Think what non-humans demand of humans
Whether intentionally or not, the design of a technology embeds particular expectations of purpose, context, practice and use. This is what is meant by 'scripting' in STS literature -- the way a technology constitutes or 'configures its user' (Woolgar, 1991). Scripts can be intentional (on the part of the designer) or not, they can be material or semiotic, and they can be relatively open (flexible) or closed (prescriptive). They can also be resisted.
Scripting is most obvious when objects are designed to configure the user in specific and practical ways. For example, Bruno Latour (Latour, 1992) analyses hotel key fobs which are bulky enough to be an encumbrance, thereby 'telling' guests to return them to the desk. An everyday example is the car that beeps to remind its driver to fasten their seatbelt. But such a script can be ignored or resisted. The taxi driver who puts the passenger seat belt into his own seat's buckle to stop the reminder beeps is resisting the script.
Start asking questions of things
What would an interview guide for an inanimate object like a microwave look like? What questions would you ask of a fridge to uncover its owner's culinary practices and preferences? "Is that the remains of re-heated coffee I can detect on your insides? The dirty fingers on the door suggest that the kids are using you quite often -- is that right?" The history of a microwave could be read as a history of ideas about freshness, convenience, taste, cosmopolitanism and cooking. Closer examination reveals much otherwise unrecognisable detail.
Such an approach demands new methodologies. For example, we would need to be able to account for how things change and evolve just as much as any 'user' evolves. Shove and Southerton (2000) have demonstrated how the domestic freezer has changed from a technology focused on preserving home produce and thereby 'beating the seasons' to that of a time machine -- to help meet the scheduling dilemmas of modern life. Such an approach would demand historical analysis and case studies across time and space but, in so doing, could potentially open up all manner of future opportunities for the 'same' technology.
Go beyond consumer 'behaviour' to 'practice'
Ideas of consumer behaviour have dominated market research -- as has the idea that consumers behave on the basis of some need. Such models have been challenged, for example by Valentine and Gordon's 'The 21st Century Consumer: A New Model of Thinking' (2000). It is, however, as the title suggests, a new way of thinking about the consumer. STS is much more radical in shifting attention to networks of humans and non-humans, and thereby abandoning any notion of the sovereign consumer. STS is in this way anti-consumer research.
Shove and Pantzer (2005) have been prominent in putting forward theories of practice and practice-based approaches for understanding innovation. Focusing on practice puts the 'doing' at centre stage rather than any particular person or thing. This subtle shift is important for it avoids the need to privilege any particular entity within the socio-technical network -- which is exactly the simplistic formulation that we're trying to get over. Kelley and Littman of the design consultancy IDEO argue in a similar way for attention to doing, in that they think of products 'in terms of verbs, not nouns: not cell phones but cell phoning' (Kelley, Littman, 2001).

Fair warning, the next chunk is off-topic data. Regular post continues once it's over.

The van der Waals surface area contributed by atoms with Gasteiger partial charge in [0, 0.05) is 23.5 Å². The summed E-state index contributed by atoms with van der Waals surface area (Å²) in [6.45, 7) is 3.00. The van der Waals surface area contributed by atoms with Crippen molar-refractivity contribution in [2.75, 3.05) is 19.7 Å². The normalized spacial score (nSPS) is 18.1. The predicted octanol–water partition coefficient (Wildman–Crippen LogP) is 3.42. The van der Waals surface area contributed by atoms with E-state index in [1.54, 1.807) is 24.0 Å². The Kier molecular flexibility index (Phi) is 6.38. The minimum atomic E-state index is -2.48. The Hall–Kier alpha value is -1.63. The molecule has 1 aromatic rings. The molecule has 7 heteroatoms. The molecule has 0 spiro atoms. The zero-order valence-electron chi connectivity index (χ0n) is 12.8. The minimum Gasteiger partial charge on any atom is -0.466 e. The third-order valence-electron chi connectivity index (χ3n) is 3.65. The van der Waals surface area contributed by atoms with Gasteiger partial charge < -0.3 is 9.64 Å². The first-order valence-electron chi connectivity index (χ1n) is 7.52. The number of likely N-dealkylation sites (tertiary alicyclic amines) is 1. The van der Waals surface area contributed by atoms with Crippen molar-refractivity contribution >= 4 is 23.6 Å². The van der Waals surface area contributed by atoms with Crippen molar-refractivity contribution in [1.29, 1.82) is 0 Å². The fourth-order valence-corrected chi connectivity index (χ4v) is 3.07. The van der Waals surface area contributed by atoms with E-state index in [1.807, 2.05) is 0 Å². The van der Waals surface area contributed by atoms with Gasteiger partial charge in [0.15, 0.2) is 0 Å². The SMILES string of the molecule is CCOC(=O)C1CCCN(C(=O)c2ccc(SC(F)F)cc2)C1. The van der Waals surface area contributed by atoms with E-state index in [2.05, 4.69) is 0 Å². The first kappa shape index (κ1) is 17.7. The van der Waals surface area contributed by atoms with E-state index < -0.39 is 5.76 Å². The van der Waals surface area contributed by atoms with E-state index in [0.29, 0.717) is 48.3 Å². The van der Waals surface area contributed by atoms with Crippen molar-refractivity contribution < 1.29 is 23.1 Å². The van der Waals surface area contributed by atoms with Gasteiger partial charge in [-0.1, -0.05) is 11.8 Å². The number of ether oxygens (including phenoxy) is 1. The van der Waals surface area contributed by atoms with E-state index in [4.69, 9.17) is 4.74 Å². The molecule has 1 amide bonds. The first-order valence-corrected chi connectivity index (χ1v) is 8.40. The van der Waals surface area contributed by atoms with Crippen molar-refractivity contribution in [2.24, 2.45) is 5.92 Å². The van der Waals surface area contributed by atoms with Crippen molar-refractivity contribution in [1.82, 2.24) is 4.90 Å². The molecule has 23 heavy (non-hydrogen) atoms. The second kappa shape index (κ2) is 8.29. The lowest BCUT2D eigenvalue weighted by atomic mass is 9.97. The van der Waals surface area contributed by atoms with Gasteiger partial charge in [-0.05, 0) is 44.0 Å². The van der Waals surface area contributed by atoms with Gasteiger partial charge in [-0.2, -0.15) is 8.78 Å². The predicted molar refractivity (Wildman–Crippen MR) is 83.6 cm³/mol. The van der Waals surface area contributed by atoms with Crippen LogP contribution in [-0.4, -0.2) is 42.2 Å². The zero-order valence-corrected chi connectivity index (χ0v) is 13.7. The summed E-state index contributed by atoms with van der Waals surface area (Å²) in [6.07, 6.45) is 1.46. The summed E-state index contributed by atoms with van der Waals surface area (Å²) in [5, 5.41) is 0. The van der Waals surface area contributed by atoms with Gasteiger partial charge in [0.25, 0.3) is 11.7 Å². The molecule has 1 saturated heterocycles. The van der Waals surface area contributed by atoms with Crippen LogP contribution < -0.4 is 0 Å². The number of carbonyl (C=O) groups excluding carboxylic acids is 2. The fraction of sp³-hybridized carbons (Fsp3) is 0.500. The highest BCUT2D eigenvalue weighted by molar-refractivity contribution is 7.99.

Practices exist as sets of norms, conventions, ways of doing, know how and requisite material arrays (Schatzki, 2001). Importantly, they are constituted through performance -- for example the practice of football would not exist if people and the ball did not play it. If they played it to different rules, or with a different ball, the game and therefore the practice would change. There is a great deal that could be said on theories of practice. For the time being, however, we simply want to make the point that through focusing on practice, the doing, we can start to unpack the 'complex knots' (Michael, 2000) of humans and non-humans.
Things to know about Science and Technology Studies (STS)
- STS is useful in describing the interaction and mutual shaping of culture and technology.
- STS seeks to explore the middle ground between the social and the technological and argues that neither determines the other, rather they shape one another in 'complex knots' (Michael, 2000).
- STS questions the assumption that only humans have agency -- the ability to act on things or people to make things happen. For example, the oversized hotel key fob implores, persuades or compels the guest to return it to reception not take it away in their pocket. Things can make people do things.
- STS helps us to see the mundane and ordinary objects that research often overlooks, and can demonstrate how they constitute, in part, practice.
- STS views the distinction between producers/designers and users/consumers as difficult to maintain. The material and social forces that shape or constrain designers and technologists are as important to appreciate as those that pattern what consumers might do.
- Consumers are not passive, and do not merely adapt to the directives of the producer/designer. Rather they manipulate, domesticate, train and tame new technologies.
- STS eschews ideas of consumer behaviour.
In this sense it is anti-consumer research, favouring practice orientated approaches.
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Copyright © Association for Qualitative Research, 2006
This article was co-authored with Dr Simon Blyth who leads the Global Consumer Insight Team for Unilever's Oral Care category, with responsibility for tactical and strategic innovation research projects.